MPC was very encouraged to see housing affordability take such a prominent place in the election, especially after our many discussions.
The first Federal Election of the COVID era is done. While there will be much commentary about it and its results, it is undeniable that all parties are being asked by Canadians to work together to find common ground on issues of pertinence to them, especially housing affordability.
Mortgage Professionals Canada has been at the forefront of such debates. MPC’s continuing effort to represent our industry to government was rewarded during this election campaign by the federal Liberal, Conservative, and NDP parties. Each of those campaigns reached out to MPC to discuss housing policy proposals we suggested to them during our MPC Hill Week in March (when we met with over 70 MPs), and in numerous subsequent meetings with senior ministers, parliamentary critics, and policymakers. The results? Those major political parties’ respective published election platforms reflected our recommendations, incorporating specific promises benefitting MPC members and clients, including:
- greater housing supply (all parties)
- an insurable 30-year amortization option for first time buyers, up from current 25-year max (NDP)
- improvements to the FTHBI (Liberal)
- removal of the stress test for mortgage holders wishing to change lenders at renewal, as long as they have a proven track record of making payments through their prior term, and aren’t taking on new mortgage debt (Conservative)
- increasing the insured mortgage property purchase price cap from its current $1M, to reflect prices today, and adjustments for inflation going forward (Conservative and Liberal)
- improving the Home Buyers Tax Credit (NDP and Liberal)
MPC was very encouraged to see housing affordability take such a prominent place in the election, especially after our many discussions. That said, it is important to note what the Liberals, who will lead a new minority government, promised during the campaign. Briefly, their promises of relevance to our community were:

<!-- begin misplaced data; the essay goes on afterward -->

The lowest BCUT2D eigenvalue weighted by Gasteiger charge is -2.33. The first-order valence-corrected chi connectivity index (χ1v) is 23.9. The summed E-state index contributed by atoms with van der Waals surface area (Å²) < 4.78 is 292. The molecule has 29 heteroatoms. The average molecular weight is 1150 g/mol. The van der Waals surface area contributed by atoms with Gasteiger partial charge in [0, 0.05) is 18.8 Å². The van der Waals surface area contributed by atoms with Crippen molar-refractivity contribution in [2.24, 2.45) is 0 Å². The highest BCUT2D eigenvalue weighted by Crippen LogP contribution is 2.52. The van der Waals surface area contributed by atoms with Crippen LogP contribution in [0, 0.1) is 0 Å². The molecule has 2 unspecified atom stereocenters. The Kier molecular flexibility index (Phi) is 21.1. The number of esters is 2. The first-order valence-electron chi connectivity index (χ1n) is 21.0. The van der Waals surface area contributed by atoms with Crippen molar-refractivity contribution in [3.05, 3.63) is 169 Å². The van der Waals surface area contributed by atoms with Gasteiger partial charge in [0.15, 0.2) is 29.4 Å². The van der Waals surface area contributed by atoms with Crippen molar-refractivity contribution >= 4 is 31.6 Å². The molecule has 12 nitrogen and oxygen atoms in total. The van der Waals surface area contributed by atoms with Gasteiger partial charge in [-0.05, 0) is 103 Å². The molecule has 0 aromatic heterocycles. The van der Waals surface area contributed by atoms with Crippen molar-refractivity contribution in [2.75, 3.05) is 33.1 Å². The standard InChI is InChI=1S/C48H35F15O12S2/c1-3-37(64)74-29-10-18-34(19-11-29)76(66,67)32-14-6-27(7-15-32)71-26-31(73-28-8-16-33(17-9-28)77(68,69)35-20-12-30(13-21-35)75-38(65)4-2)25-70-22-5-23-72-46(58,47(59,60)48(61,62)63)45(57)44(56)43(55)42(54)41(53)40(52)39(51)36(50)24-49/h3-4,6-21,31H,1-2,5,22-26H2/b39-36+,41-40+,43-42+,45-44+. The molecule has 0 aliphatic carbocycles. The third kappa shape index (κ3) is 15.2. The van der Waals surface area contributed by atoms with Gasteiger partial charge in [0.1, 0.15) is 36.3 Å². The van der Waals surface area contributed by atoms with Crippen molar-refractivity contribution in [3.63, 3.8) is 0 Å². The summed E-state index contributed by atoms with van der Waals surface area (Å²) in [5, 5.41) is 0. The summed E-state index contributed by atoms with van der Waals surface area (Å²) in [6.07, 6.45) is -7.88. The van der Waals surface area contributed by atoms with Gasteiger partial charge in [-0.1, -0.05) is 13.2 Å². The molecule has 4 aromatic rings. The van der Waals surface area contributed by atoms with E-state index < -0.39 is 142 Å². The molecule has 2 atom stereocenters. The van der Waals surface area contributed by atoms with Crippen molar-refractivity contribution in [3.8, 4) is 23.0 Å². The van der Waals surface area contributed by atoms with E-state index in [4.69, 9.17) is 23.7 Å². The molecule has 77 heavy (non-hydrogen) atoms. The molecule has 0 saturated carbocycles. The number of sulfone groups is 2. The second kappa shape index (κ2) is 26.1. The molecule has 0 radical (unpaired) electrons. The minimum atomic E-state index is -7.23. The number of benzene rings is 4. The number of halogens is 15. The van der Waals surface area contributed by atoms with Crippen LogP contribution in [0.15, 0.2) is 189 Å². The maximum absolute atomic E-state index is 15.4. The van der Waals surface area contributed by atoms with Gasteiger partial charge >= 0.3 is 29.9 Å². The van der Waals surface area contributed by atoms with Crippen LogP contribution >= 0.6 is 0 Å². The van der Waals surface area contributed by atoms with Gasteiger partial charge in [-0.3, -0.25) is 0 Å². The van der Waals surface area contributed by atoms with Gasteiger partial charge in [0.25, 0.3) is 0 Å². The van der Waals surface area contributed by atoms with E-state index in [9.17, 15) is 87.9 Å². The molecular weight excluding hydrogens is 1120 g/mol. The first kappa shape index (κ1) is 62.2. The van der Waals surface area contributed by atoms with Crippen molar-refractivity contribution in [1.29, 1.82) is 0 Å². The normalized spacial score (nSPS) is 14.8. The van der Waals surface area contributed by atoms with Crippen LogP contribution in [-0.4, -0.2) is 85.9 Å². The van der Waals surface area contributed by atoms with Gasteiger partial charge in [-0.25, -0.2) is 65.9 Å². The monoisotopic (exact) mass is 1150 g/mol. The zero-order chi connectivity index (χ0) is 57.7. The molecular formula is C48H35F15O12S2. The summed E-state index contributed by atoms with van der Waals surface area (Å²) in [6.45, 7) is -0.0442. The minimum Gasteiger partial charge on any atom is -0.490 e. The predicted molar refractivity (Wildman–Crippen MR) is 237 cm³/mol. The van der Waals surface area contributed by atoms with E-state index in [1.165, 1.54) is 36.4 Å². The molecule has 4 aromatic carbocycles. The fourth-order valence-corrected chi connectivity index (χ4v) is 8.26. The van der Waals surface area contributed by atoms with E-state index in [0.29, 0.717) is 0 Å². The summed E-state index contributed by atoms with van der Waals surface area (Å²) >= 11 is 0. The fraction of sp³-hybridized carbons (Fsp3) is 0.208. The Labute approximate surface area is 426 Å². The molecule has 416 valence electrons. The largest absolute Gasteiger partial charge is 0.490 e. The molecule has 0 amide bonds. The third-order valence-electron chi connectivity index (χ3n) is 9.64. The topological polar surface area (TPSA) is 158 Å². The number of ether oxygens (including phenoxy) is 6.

- 1.4 million homes in 4 years, including
- $4 billion-dollar accelerator fund for cities
- Indigenous housing strategy promised
- $2.7 Billion over 4 years to National Housing Co-investment Fund
- $600 million for office space conversion
- Additional $567 Million to end chronic homelessness ($2.2 billion previously committed)
- 2-year ban on foreign,non-resident purchases of residential property (excl. recreational)
- Flipper tax - 100% capital gains tax if owned < 12 months
- FTHBI option for shared equity or deferred loan
- Increase insurance eligibility cap to $1.25 million, indexed to inflation
- 25% Mortgage insurance premium reduction
Anti-fraud & AML measures:
- Beneficial Ownership Registry
- New Federal Crimes Agency - anti-fraud and money laundering measures
- Double the Home Buyers tax Credit
- $40,000 tax free First Home Savings Account
- Reno tax credit of 15% (max $50,000 / $7,500) for family members
- Rent to Own Program - $1 Billion
- Stop excessive profits in the Financialization of Housing - possible new REIT tax
- Discourage Renovictions, possible new rental income tax regime
- Home Buyers' Bill of Rights:
- ban on blind bidding
- disclosure of representation of both buyer and seller by same realtor
- Right to a home inspection
- Require consumers to be informed of options, including FTHBI
- Lenders must provide up to 6 month mortgage deferral for life events
Our initial focus for discussion with the new government and its parliamentarians will be to assist in the implementation of new supply measures and the promised tax-free First Home Savings account. We will also caution government against the implementation of the proposed 25% reduction in mortgage insurance premiums without significant consultation with industry and OSFI. These premiums are determined by actuaries based upon calculations of expected losses and minimum capital reserve requirements. It is our belief that reducing the mortgage insurers’ top line revenue by such an amount would add significant pressure to a system ultimately backstopped by taxpayers. The possible dollar figure reward of premium savings does not outweigh the systemic risk such a move would make.
We look forward to these important discussions with all parties in the coming weeks. We will continue to keep our members informed as this parliament, led by a minority Liberal government, works to adopt some or all of the proposals made by them during the election, along with other recommendations we will develop within our industry and community as needed. What they promised during the election demonstrates likely common ground, and voters have made it quite clear that they want to see parties work together to improve housing affordability and ensure prosperity for future generations of Canadians.
If you have any questions or comments, please reach out to me and J.P. Boutros, MPC’s Director of Government Relations, by email below. Thank you.
President and CEO
Mortgage Professionals Canada